I use the better beamer with a Right Stuff flash bracket, which raises it off my 600 about 6 inches, but it doesn't do much in avoiding red-eye. Unfortunately (for taking pictures) the darker it gets, the wider the eye diaphragm of the animal, so it makes it worse as compared to daylight shots. I'll go with a slower shutter speed, higher iso, even mirror lockup, and remote cord (assuming that's possible) before I attach a flash. I took lots of shots this spring of great horned owls, and got some vivid "birds from ####" with the flash. Nocturnal animals usually have larger eyes, which exacerbates the problem.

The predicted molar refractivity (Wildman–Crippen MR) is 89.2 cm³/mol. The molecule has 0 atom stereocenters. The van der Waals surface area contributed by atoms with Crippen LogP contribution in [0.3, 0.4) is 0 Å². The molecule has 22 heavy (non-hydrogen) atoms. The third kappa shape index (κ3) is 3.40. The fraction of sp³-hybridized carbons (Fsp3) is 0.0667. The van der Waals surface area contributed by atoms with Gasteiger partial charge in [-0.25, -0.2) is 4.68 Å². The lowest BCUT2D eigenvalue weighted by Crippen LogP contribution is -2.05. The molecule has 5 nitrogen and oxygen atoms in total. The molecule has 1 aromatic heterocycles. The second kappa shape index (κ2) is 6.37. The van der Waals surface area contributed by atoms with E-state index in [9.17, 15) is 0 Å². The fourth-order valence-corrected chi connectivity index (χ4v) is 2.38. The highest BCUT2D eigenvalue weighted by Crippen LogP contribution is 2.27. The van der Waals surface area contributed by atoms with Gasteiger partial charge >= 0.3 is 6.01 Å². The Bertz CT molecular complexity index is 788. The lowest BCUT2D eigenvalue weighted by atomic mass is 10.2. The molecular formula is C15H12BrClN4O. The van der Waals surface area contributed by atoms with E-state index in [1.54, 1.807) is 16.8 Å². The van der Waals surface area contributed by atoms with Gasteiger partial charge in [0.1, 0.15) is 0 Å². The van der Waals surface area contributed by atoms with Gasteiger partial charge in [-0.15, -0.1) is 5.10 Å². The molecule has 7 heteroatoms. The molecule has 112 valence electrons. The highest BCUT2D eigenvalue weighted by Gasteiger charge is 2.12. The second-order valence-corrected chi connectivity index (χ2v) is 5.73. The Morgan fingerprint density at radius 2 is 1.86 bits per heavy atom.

I have resorted to using PS in making corrections, and there are various ways of doing it. Arthur Morris has a workflow guide out, I think it's $20, and it explains how he deals with the correction through PS. You might check out his site, which is www.birdsasart.com
Attach is one of my owl photos corrected through PS.http://imagenorthwest.com/owlgh14-05.jpg